Take the 2-minute tour ×
Stack Overflow is a question and answer site for professional and enthusiast programmers. It's 100% free, no registration required.

Possible Duplicate:
including php file from another server with php

i want to have my own error system instead of having the php errors so for example i require a file from another server and that server is not available right now

require 'http://example.com/file.php' or die ("that host is not available right now");

but instead i get

Warning: require(1) [function.require]: failed to open stream: No such file or directory in C:\xampp\htdocs\index.php on line 5

Fatal error: require() [function.require]: Failed opening required '1' (include_path='.;C:\xampp\php\PEAR') in C:\xampp\htdocs\index.php on line 5

share|improve this question

marked as duplicate by Yahel, Clive, genesis, Christopher Orr, Graviton Oct 10 '11 at 5:02

This question has been asked before and already has an answer. If those answers do not fully address your question, please ask a new question.

This is a very bad idea if you aren't the administrator of example.com. –  Dennis Oct 9 '11 at 1:38
@Pablo No, that's not the cause of require(1). The 1 is the question here. –  deceze Oct 9 '11 at 1:42

2 Answers 2

up vote 6 down vote accepted

It's because require 'foo' or bar() is interpreted as require ('foo' or bar()). 'foo' or bar() equals true, i.e. 1. If you want to write it like this, use different parentheses:

(require 'http://example.com/file.php') or die ("that host is not available right now");

But, you don't need die at all here, since require will already halt program execution if the required file can't be loaded. Just require 'http://example.com/file.php'; will do fine. Whether you should actually load foreign PHP files over the network is another story (hint: probably not).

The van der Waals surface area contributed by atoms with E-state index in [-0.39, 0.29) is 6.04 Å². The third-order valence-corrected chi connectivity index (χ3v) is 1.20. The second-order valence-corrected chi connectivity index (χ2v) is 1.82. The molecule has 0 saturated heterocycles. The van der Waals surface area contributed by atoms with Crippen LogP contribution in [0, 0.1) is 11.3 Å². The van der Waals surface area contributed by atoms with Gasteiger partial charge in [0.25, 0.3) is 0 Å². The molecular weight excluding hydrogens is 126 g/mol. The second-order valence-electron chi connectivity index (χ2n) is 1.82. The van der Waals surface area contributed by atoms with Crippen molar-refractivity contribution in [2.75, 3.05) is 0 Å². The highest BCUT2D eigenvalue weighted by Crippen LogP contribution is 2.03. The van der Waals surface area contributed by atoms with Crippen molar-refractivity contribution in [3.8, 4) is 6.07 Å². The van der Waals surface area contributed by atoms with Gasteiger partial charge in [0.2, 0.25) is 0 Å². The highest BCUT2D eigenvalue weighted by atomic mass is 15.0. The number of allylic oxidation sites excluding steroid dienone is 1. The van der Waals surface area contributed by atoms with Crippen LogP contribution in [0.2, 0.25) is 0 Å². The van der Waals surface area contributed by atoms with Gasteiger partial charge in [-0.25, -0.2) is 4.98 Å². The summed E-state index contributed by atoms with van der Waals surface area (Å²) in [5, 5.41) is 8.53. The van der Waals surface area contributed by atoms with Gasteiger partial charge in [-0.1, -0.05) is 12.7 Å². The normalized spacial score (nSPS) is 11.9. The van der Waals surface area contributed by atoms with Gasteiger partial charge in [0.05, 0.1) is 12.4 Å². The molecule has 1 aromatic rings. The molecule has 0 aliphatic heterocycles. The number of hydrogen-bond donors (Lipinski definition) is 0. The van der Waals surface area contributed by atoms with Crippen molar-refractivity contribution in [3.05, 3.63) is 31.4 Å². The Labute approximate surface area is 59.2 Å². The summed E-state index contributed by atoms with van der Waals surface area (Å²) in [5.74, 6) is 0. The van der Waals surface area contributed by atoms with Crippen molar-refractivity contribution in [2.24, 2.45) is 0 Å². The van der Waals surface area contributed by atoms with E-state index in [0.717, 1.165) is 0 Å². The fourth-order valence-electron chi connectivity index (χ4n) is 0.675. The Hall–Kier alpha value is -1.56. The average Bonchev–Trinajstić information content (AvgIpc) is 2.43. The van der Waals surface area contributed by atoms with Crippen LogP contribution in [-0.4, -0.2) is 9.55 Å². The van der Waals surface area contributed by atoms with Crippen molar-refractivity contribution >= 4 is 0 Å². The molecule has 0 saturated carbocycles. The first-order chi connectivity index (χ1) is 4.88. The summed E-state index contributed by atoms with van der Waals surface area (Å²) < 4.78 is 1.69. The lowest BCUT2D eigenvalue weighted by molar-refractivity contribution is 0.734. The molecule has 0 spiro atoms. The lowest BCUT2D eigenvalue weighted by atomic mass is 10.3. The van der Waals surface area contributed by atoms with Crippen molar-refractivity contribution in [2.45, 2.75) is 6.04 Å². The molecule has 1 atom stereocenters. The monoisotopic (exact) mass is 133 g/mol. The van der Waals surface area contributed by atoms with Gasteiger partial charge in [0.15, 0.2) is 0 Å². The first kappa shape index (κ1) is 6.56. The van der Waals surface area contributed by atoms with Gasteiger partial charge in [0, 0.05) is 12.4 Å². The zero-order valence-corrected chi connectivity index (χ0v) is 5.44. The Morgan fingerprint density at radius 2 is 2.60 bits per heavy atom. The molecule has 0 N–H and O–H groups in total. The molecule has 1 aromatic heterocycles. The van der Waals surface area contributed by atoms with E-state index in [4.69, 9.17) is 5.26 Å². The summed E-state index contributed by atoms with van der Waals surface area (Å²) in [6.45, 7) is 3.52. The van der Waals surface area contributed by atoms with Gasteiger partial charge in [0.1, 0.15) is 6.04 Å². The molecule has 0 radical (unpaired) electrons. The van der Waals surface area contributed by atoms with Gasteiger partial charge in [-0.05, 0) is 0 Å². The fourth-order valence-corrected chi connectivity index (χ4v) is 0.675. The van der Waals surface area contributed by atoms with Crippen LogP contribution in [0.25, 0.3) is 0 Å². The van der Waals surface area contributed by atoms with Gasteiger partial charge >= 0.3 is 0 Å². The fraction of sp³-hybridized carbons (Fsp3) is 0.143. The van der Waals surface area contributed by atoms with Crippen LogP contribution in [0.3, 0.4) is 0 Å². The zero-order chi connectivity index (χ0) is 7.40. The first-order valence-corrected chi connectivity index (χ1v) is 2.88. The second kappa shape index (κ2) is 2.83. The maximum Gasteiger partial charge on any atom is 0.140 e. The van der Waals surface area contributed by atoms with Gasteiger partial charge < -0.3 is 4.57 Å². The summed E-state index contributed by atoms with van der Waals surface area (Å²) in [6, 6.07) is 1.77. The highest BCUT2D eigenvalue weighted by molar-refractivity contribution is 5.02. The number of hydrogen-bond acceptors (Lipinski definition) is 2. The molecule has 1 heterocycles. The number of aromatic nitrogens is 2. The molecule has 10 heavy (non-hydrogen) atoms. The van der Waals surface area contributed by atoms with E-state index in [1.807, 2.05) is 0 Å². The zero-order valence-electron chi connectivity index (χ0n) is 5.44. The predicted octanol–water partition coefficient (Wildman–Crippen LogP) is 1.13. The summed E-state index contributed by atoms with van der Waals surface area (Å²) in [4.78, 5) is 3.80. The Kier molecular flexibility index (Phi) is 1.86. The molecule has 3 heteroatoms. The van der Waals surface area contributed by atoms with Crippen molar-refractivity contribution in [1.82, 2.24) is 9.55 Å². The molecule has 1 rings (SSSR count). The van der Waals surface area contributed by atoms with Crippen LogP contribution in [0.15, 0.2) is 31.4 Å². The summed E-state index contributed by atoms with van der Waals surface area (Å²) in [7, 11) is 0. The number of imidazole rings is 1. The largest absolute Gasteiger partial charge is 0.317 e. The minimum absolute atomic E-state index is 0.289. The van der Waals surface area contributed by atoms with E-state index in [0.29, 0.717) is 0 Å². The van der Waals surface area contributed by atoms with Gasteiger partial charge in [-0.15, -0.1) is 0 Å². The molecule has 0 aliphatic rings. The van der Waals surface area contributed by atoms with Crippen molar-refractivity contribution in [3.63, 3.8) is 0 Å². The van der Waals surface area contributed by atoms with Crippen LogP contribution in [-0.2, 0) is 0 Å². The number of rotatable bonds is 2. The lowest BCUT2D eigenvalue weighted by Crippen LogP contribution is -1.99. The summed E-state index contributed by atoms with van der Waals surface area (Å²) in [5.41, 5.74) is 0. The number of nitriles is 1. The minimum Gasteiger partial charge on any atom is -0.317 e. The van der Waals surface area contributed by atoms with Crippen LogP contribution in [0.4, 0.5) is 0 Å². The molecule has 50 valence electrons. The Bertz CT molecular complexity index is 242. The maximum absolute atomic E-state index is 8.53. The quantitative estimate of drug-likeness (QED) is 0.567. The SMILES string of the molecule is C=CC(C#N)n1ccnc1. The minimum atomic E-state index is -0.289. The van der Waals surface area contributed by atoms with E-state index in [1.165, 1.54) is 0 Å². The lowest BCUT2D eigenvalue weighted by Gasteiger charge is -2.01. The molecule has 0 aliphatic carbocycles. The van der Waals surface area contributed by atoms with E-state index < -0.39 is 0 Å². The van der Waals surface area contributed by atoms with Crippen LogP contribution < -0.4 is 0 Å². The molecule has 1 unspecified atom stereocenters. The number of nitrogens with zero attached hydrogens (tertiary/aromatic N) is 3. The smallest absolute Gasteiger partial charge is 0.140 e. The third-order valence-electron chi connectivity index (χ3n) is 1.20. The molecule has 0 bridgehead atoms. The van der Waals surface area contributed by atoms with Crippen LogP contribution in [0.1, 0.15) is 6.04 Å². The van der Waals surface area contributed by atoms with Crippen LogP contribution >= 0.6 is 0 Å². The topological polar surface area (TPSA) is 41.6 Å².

share|improve this answer
(Responding to removed comment:) No, because require already stops program execution! There is nothing after a failed require. If you want custom error handling, override the error handler instead. –  deceze Oct 9 '11 at 1:41
i'm sorry for the dumb question (my guess) how do i do this ? –  elibyy Oct 9 '11 at 1:45
Use the include function instead (it doesn't throw a fatal error). And remember the precedence of operators. –  Jaison Erick Oct 9 '11 at 1:51
@Jaison For one-off includes that's a good solution. For a global "custom error handler" he should override the error handler though. –  deceze Oct 9 '11 at 1:53

The problem is the precedence of operators. The PHP are including the result of the "or" comparison (true). Try to remove this.

include('http://...') or die('error...');

It will work.

share|improve this answer
if i remove the or i get other errors –  elibyy Oct 9 '11 at 1:51
If you want to custom check your errors, use the include function instead of the require statement. And if you are getting errors, read the other answers. Turn on allow_url_include directive. –  Jaison Erick Oct 9 '11 at 1:55

Not the answer you're looking for? Browse other questions tagged or ask your own question.